When you step up to the hotel desk, do you want to know you have a reservation or do you like surprises?
We sat in our rented Chevy Cavalier at a rest stop at midnight near Bryce Canyon. Every local hotel was booked, our tent leaked, it was starting to snow, and I was in big trouble. The fog was icing up the car windows, but Margot’s seething glare kept the interior quite warm.
I had convinced my then-girlfriend to visit from her native Germany to “experience the real America” by renting a car and driving from Chicago to Los Angeles. She was being uptight, I told her dismissively, by wanting to plan everything in advance. I insisted we’d get so much more out of the trip by winging it.
In the days before cell phones and iPad apps, trying to reserve on the road meant reading a guidebook under a street lamp, calling from a phone booth, or knocking on hotel doors. Now a room’s just a click away: In 2009, the U.S. Travel Association estimated 85 million Americans used the Internet to book trip reservations, with 82 percent of those surveyed saying it was “very useful or essential” for planning overnight stays.
Planning travel may also be “useful or essential” in keeping your girlfriend. After two weeks of lodging hassles, I took to hiding the car keys at night, worried that Margot would leave me behind in a cornfield and head for a spa she’d booked in secret. When she did depart, late for her flight because I hadn’t planned for traffic, I knew I wouldn’t need any advance planning for another visit—there wasn’t going to be one.
Having learned that lesson, I took a different approach to my next trip, a multiday biking journey through Glacier National Park. When pedaling 50 miles a day through the mountains, planning becomes more than a convenience: It can be a lifesaver.
Choosing the time to avoid risky weather conditions, packing the right equipment in case of a breakdown, and mapping the route helped ensure success when failure would have meant more than overnight discomfort. Without my advance reading of park service reports, my path could have led me face to face with an angry grizzly. And a startled bear has even less sympathy than a cranky girlfriend for those who don’t plan ahead. —Bill Fink
It’s generally not a good idea to fling open the shutters in Paris’s budget hotels: Intimate views of heating ducts and garbage-strewn alleys tend to kill the romance. So I don’t know what compelled me to check the vista from my room at Hotel Muguet, an unassuming two-star hotel in the 7th arrondissement. We had arrived in Paris without reservations after fleeing bad weather in the Alps, and the Muguet’s biggest selling point was the chambres libres sign on the front door: vacancies.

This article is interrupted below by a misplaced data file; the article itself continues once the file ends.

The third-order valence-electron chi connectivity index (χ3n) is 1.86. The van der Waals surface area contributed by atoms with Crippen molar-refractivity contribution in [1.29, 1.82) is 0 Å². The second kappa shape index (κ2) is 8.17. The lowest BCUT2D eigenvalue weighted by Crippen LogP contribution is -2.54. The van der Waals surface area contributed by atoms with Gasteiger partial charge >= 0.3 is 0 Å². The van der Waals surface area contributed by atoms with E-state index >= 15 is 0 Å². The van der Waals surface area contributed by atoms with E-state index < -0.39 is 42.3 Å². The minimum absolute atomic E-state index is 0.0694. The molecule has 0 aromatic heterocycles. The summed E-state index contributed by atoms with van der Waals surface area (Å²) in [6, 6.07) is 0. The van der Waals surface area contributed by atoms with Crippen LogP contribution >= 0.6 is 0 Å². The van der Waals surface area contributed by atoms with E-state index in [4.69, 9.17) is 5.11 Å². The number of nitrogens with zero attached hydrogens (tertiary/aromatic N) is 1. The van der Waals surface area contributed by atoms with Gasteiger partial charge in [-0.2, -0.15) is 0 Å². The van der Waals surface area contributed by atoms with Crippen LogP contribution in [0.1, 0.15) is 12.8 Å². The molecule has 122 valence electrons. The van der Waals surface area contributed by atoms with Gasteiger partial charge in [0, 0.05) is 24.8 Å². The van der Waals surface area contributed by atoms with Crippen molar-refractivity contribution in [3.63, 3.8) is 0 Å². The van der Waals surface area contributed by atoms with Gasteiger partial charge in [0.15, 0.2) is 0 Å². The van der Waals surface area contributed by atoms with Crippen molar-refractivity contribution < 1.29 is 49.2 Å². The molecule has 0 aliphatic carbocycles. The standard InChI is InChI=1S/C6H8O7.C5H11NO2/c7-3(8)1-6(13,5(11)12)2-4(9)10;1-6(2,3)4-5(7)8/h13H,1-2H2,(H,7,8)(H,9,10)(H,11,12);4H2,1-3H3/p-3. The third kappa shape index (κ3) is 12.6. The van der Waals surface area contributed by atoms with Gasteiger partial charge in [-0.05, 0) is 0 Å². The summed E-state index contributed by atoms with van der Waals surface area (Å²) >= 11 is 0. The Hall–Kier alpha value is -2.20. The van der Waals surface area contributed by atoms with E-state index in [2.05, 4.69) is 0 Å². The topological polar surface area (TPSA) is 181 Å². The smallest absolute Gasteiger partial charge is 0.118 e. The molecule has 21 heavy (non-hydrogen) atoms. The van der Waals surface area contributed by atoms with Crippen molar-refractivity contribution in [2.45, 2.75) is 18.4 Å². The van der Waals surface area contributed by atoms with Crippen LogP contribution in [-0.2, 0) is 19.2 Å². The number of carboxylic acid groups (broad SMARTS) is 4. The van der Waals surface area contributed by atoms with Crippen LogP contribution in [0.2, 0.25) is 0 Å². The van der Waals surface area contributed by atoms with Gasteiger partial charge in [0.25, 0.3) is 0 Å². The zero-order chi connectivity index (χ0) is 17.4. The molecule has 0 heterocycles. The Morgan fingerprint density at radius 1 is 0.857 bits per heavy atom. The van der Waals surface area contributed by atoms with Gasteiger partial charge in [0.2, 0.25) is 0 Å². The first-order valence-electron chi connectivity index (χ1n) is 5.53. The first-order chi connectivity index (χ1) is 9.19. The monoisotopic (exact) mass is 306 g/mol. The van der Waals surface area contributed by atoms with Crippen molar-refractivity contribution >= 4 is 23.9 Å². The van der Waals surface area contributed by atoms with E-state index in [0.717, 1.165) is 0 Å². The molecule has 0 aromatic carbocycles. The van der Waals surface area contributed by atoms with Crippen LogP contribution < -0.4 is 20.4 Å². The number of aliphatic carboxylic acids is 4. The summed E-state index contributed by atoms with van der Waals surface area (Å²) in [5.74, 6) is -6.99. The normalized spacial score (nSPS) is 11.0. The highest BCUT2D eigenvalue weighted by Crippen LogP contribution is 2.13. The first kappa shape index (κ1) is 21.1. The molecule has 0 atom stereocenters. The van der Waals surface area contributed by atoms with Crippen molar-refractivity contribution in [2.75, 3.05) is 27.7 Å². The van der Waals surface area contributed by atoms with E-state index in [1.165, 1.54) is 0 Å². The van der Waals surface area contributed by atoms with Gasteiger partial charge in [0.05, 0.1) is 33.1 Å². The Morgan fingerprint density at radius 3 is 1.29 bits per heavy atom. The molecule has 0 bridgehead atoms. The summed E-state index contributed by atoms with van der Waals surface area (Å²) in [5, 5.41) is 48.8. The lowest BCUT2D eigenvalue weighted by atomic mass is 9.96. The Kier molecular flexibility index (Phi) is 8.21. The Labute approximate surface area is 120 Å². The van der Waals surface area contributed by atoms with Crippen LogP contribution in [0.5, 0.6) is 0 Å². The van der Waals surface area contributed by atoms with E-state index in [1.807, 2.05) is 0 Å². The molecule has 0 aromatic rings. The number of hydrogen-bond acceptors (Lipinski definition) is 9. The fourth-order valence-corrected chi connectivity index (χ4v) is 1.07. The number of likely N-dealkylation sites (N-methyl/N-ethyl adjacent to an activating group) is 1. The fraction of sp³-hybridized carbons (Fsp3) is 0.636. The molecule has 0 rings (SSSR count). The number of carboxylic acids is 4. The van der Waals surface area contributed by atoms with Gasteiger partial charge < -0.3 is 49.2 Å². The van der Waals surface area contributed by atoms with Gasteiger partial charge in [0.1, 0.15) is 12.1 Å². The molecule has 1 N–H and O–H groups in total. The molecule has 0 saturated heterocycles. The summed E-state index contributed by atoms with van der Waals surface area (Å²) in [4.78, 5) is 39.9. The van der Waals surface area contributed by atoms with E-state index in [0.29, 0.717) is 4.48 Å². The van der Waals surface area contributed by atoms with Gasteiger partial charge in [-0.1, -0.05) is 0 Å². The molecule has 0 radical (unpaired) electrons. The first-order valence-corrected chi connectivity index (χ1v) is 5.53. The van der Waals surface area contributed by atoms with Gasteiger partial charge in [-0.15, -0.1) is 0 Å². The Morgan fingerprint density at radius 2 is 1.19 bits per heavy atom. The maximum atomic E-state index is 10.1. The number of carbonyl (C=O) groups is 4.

I gasped, and my wife came running. Together we stood at the window, gawking at the perfectly framed view of the nearby Eiffel Tower, lit dramatically at night. It took us completely by surprise and was our own discovery, which made it all the more precious.
That’s only one of the reasons I like to travel without prepaid reservations tying me down. I can flit about on the winds of serendipity, which for me is always the best way to travel.
I’m free to grab my duffel and jump off a Greek coastal ferry as it rams its bow onto the beach of a Kodak-perfect fishing village that’s not in any guidebook. Or decide that I’ve had enough of Koh Samui after 24 hours, and push on to an island without stoplights or Starbucks. Or flee a Boston hotel whose hallways are overrun with shrieking school groups.
I’ll concede I’m probably in the minority on this one. But a new breed of Internet-savvy travelers is coming pretty close to winging it by taking advantage of last-minute “flash” deals. According to the Ypartnership/Harrison Group 2010 Portrait of American Travelers, nearly one in three travelers took a last-minute trip last year, booking an average of just six days in advance.
I can think of only one reason to book far ahead: so you won’t find any surprises when you arrive. You can scrutinize 360-degree photos of your hotel room, check the balcony view at varying sun angles, and parse a hundred reviews by previous guests, including some not written under alias by the hotel owner.
At that point, though, your vacation becomes less a journey of discovery than a fact-checking expedition. That may be someone’s idea of travel, but it’s not mine. —John Flinn
Photography by dotshock/Shutterstock
This article was first published in May 2011. Some facts may have aged gracelessly. Please call ahead to verify information.